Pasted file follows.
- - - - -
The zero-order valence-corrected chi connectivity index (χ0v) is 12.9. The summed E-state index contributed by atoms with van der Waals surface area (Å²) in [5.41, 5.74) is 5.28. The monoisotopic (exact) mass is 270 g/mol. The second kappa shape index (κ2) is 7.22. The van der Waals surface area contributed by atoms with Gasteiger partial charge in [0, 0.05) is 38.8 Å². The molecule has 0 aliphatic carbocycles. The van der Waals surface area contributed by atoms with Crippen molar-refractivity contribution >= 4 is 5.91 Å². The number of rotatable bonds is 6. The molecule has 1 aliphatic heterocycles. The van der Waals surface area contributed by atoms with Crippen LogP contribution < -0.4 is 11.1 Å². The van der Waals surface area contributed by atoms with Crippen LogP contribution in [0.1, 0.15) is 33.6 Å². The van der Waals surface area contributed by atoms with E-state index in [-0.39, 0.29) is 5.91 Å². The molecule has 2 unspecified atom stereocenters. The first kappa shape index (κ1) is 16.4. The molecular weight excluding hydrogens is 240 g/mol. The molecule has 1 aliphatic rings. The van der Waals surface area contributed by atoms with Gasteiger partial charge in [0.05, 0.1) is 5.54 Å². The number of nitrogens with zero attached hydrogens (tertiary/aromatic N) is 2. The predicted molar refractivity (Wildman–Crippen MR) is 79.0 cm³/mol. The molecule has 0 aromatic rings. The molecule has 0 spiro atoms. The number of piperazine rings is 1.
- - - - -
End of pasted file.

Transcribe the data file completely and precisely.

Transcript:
The zero-order valence-corrected chi connectivity index (χ0v) is 12.9. The summed E-state index contributed by atoms with van der Waals surface area (Å²) in [5.41, 5.74) is 5.28. The monoisotopic (exact) mass is 270 g/mol. The second kappa shape index (κ2) is 7.22. The van der Waals surface area contributed by atoms with Gasteiger partial charge in [0, 0.05) is 38.8 Å². The molecule has 0 aliphatic carbocycles. The van der Waals surface area contributed by atoms with Crippen molar-refractivity contribution >= 4 is 5.91 Å². The number of rotatable bonds is 6. The molecule has 1 aliphatic heterocycles. The van der Waals surface area contributed by atoms with Crippen LogP contribution < -0.4 is 11.1 Å². The van der Waals surface area contributed by atoms with Crippen LogP contribution in [0.1, 0.15) is 33.6 Å². The van der Waals surface area contributed by atoms with E-state index in [-0.39, 0.29) is 5.91 Å². The molecule has 2 unspecified atom stereocenters. The first kappa shape index (κ1) is 16.4. The molecular weight excluding hydrogens is 240 g/mol. The molecule has 1 aliphatic rings. The van der Waals surface area contributed by atoms with Gasteiger partial charge in [0.05, 0.1) is 5.54 Å². The number of nitrogens with zero attached hydrogens (tertiary/aromatic N) is 2. The predicted molar refractivity (Wildman–Crippen MR) is 79.0 cm³/mol. The molecule has 0 aromatic rings. The molecule has 0 spiro atoms. The number of piperazine rings is 1.